Clare­mont rangers to wear cam­eras

Western Suburbs Weekly - - News - By GIO­VANNI TORRE

CLARE­MONT rangers and park­ing of­fi­cers will wear cam­eras while on duty, mak­ing them among the first lo­cal govern­ment em­ploy­ees in WA to do so.

The an­nounce­ment came two days af­ter a man driv­ing a Mercedes al­legedly rammed and pinned a park­ing in­spec­tor with his car in Fre­man­tle.

The de­ci­sion to in­tro­duce the cam­eras came be­fore the Fre­man­tle in­ci­dent, with Clare­mont coun­cil vot­ing unan­i­mously at its June 27 coun­cil meet­ing to pur­chase six body-worn cam­eras (BWCS), fol­low­ing a suc­cess­ful four-month trial ear­lier this year.

The bud­get for the project was ap­proved on Tues­day night and the cam­eras will be in op­er­a­tion by the end of Au­gust.

The cam­eras, which record au­dio as well as vi­sion when ac­ti­vated, are widely used in law en­force­ment through­out Aus­tralia.

Clare­mont Mayor Jock Barker said the cam­eras would be a wel­come ad­di­tion to the Town’s Com­mu­nity Safety Pro­gram and pro­vide as much of a de­ter­rent as CCTV.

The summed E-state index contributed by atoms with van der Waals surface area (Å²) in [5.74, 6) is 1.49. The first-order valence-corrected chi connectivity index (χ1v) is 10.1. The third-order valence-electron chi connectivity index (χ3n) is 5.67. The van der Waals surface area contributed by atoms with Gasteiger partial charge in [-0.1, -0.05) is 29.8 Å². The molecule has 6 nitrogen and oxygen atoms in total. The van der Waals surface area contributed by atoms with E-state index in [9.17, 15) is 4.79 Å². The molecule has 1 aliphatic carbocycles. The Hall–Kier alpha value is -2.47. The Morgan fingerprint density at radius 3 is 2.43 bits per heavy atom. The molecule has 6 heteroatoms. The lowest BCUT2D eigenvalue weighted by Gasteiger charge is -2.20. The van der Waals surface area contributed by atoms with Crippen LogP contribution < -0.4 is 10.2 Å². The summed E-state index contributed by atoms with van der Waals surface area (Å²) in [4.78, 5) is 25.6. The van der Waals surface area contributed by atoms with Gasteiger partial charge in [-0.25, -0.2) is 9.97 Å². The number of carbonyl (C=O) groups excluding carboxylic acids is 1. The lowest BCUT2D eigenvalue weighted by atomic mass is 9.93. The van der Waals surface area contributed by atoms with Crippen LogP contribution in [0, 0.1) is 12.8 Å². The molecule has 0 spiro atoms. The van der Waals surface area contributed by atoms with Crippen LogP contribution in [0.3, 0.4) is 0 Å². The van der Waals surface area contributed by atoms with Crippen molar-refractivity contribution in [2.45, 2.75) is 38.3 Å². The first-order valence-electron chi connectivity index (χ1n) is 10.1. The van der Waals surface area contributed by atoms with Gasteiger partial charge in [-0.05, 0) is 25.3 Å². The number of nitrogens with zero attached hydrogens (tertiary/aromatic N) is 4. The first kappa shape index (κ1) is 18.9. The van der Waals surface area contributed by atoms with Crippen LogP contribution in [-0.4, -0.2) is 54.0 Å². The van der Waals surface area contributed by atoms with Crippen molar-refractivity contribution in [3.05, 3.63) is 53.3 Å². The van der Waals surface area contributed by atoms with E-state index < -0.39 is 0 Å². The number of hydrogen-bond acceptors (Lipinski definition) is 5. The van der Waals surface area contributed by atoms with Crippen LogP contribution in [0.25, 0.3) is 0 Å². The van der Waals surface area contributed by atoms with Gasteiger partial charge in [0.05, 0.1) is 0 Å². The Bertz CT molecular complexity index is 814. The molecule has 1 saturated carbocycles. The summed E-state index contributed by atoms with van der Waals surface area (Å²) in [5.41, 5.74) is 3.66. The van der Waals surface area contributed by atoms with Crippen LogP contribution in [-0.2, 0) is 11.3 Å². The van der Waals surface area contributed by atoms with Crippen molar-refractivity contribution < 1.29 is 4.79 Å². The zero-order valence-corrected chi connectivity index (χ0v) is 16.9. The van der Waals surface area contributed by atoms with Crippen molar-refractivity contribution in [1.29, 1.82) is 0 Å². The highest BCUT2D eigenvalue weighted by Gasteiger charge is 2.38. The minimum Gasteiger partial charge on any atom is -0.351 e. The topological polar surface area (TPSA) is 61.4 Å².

“The BWCS have been im­ple­mented for three key rea­sons – to record and store in­for­ma­tion, pro­vide an ad­di­tional level of safety for our of­fi­cers and res­i­dents and to mon­i­tor our cus­tomer ser­vice per­for­mance,” he said.

“Un­for­tu­nately, it is a com­mon oc­cur­rence for our of­fi­cers to re­port ver­bal abuse, of­ten up to four times a week.

“Since we have un­der­taken the trial, we have found peo­ple’s at­ti­tude changes dra­mat­i­cally once the of­fi­cers in­form them of the cam­era.”

The Town has de­vel­oped guide­lines and pro­ce­dures to man­age the use of the cam­eras, which will only be switched to record “when the of­fi­cer is at­tend­ing a com­plaint, is ap­proached by a per­son in an ag­i­tated or ag­gres­sive man­ner, or if they wit­ness an in­ci­dent where footage may pro­vide ev­i­dence as an of­fence”.

Of­fi­cers will in­form mem­bers of the pub­lic if they are be­ing recorded.

Mr Barker said the tech­nol­ogy com­ple­mented the Town’s Cau­tion First pro­gram, which re­duced the num­ber of in­fringe­ments within the Town by more than 300 in the first month, and cau­tions rose to 77 per cent of all no­tices given.

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